The Most Cited OSHA Standards (And What They Mean for All of Us)
OSHA's list doesn't change much year after year, but we can all do our part to reduce the numbers.
It’s a list that changes little from year to year. Every time the latest list of most-cited OSHA standards comes out, it feels a bit familiar. But it's an important reminder of the safety issues that we still need to work on and that are responsible for more than 4,500 worker deaths each year.
OSHA's Most-Cited Safety Violations
- Fall protection
- Hazard communication
- Respiratory protection
- Powered industrial trucks
- Machine guarding
- Electrical wiring
- Electrical, general requirements
What the List Tells Us
The physical and machine-based work that is common across jobsites means that danger is always present. The list of violations reveals two types of deficiencies: inadequate physical protection and lack of communication.
Fall protection is the leading cause of death on worksites, and it is a protective equipment issue. The protective devices needed to keep workers safe from falls range from PPE like harnesses and lifelines through to site-specific features like guardrails and toe-boards, safety nets, stair railings, and hand rails. Fatal falls and injuries also factor into scaffolds and ladders, which appear as number three and number seven on this list.
Respiratory protection is fourth on the list. Breathing is often taken for granted as a workplace activity. Its dangers don't appear as obvious as those from tools, machinery, or vehicles. Additionally, the damage often only shows up hours or even years after exposure, making its cause harder to pinpoint.
For example, silica dust and asbestos are respirable hazards whose effects only show up long after workers have punched the clock. In many cases, workers are offered paper face masks, which are inadequate protective devices for these risks. Even full-face respirators are intended to be used as a second level of defense after appropriate dust prevention procedures, like vacuuming and water sprays have been put in use (learn more about Reducing Silica Risks at the Construction Site).
Of particular interest is hazard communication (number two) and lockout/tagout (number five). These both point to communication issues related to adequate signage, signaling, and education.
This list – as well as all subsequent lists of the next ten or hundred OSHA citations – are not mere items on a board somewhere. Each citation represents workers whose lives have been cut short or seriously damaged by violations of clearly defined safety regulations.
The Causes Behind the Citations
In most cases, the reasons workplace safety regulations are violated come down to time, money, or inadequate compliance.
In terms of time, many project managers find themselves having to make critical choices. Whether the project is a one-off, or a daily occurrence, there are often many reasons why it might be tempting to hurry things up. It's easy to fall behind on a project, leaving managers the choice to complete it late or to cut corners. Unfortunately, with many competing pressures, they don't always choose the safest route.
In other situations, the causes are purely financial. A company might have to cut costs to be accepted as a vendor, for instance. However, in many circumstances, the costs of failing to comply with safety make the cost-cutting less of a bargain than it first seemed to be (see Connecting the Dots: Safety and Profitability to learn more).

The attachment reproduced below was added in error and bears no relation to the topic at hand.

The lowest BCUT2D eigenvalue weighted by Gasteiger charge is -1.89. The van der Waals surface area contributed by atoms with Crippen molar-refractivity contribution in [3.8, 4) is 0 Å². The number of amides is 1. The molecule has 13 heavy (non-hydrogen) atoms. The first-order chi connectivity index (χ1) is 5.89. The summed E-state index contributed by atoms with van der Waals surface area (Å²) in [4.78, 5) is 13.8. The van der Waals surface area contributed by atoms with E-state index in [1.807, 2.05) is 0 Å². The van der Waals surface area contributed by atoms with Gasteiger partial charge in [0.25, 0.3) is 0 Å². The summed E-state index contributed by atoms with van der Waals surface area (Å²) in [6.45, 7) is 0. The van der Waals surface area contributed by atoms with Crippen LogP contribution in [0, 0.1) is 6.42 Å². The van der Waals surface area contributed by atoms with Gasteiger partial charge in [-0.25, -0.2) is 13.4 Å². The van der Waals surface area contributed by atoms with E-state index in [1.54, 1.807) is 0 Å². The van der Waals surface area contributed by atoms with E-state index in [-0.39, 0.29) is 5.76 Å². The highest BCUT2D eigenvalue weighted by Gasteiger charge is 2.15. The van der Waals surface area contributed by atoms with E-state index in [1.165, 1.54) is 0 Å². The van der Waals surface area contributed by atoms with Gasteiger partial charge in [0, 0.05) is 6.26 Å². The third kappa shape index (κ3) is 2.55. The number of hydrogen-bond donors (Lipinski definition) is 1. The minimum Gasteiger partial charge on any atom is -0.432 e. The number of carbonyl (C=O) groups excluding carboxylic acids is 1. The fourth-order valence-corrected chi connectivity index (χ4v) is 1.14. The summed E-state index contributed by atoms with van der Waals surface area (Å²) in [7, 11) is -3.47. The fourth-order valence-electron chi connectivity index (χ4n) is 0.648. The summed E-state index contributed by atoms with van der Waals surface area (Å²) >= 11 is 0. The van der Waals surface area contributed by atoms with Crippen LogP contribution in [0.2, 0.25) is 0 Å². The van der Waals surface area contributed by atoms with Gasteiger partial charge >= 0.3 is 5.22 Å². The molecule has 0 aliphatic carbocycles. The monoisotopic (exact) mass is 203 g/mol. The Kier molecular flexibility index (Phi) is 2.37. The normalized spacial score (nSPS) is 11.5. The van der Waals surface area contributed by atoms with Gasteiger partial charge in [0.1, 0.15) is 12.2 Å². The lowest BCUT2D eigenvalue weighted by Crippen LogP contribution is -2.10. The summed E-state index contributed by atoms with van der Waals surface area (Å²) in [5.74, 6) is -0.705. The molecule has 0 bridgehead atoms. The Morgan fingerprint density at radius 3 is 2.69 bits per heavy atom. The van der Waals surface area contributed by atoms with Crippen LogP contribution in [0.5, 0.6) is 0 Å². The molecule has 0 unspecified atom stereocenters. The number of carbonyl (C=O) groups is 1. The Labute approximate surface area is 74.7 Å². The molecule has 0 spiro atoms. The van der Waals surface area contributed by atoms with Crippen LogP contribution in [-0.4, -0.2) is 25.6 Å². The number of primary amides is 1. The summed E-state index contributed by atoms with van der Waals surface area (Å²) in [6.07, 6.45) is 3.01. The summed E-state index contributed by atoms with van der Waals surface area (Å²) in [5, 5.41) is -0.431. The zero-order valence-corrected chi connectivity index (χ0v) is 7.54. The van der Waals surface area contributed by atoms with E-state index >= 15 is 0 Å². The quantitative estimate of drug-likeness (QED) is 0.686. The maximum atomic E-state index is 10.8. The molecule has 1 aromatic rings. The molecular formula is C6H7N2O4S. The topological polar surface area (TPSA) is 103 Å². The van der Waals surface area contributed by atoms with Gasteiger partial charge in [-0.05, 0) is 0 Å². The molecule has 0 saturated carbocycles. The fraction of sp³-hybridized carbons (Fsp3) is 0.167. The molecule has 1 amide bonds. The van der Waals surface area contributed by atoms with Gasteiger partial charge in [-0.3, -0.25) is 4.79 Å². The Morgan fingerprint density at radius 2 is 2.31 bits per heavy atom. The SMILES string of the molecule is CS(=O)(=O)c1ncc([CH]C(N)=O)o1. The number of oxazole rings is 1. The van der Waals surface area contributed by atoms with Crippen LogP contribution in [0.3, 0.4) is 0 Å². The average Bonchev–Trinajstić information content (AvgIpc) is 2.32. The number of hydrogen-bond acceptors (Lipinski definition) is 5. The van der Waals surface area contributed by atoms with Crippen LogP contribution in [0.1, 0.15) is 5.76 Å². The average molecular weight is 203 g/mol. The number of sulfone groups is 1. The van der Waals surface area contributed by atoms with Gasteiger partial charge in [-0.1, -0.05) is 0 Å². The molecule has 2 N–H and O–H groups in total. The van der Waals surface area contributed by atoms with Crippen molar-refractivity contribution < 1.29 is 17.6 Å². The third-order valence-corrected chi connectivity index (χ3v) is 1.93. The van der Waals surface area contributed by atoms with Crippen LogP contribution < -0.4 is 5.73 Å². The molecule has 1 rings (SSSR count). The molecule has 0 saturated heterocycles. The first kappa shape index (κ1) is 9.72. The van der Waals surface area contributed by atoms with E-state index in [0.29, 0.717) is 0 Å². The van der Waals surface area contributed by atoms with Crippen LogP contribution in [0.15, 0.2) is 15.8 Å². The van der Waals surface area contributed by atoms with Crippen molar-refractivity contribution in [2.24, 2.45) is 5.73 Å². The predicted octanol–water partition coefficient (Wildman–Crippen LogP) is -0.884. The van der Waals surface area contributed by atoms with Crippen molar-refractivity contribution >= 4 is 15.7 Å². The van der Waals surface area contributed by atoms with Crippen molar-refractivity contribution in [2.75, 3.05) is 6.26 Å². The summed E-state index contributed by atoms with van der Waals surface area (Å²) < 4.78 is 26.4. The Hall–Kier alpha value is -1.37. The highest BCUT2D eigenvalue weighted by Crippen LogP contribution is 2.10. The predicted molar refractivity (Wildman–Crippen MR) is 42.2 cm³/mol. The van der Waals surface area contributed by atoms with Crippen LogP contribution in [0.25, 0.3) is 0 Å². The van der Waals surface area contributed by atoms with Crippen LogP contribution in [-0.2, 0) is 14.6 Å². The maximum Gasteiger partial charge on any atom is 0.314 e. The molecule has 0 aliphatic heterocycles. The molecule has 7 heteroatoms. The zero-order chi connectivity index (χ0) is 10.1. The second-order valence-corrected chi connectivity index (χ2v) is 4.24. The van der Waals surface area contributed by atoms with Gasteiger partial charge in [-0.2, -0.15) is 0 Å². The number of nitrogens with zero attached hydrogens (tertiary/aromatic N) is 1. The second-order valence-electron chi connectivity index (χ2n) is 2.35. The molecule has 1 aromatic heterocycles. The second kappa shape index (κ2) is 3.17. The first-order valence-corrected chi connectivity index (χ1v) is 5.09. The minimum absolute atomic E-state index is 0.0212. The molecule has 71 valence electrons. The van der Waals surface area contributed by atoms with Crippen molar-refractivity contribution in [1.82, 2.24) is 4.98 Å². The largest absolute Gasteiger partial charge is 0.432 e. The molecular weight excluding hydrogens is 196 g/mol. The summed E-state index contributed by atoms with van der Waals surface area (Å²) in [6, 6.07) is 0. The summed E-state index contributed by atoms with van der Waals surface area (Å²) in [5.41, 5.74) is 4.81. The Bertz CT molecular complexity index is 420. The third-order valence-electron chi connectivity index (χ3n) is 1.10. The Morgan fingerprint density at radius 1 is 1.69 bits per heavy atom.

Workers Without a Voice
Industries like construction are filled with employees who have little say in their working conditions. Even if they have in-demand skills, they might be reluctant to raise their voices, even to a shop steward, for fear of retaliation. Anywhere that workers are worried they might lose their job if they raise an issue is a workplace where safety violations can continue without check.
Organizations like OSHA aim to speak for these workers by mandating policies, behaviors, and physical requirements that contribute to the goal of a 100% injury and fatality-free worksite (see The Journey to Zero! for a related discussion).
In addressing these issues, OSHA also speaks on behalf of employers, since the cost of adequate preparations, equipment, and practices pales in comparison to the costs of litigation and fines.
But as a regulatory body, OSHA can only do so much. It is up to management and safety professionals at each individual workplace to ensure the safety of workers and promote it as an important value.
Project Planning for the Future
Any successful project has project management at its heart. Great project management is about writing the history of the project before it happens, using charting and estimations to factor in every element – even the unexpected.
Budgeting for safety equipment, training, practices, and inspections is an essential component of any project plan. Quality assurance is important, too, since training isn’t worth much unless the employees can prove they have learned and that they can use what they have learned (see The 5 Metrics EHS Departments Should Be Tracking).
Communication Is Key
The silver lining here is that OSHA's list is a list of violations. That means it points to preventable actions. It's important to communicate the importance of safety clearly and frequently with workers so that they know the procedures, that their safety is valued, and that they won't face retaliation for trying to protect themselves or their co-workers from an unsafe workplace.
OSHA's List Is Everyone's Job
OSHA's list of violations might never go away, but the numbers that come along with it can. Every owner, safety professional, and worker can do their part to reduce the annual rates of injuries and fatalities. Instead of acting like accidents are a fact of life, it's time for us all to act based on the goal of achieving a zero-accident workplace.
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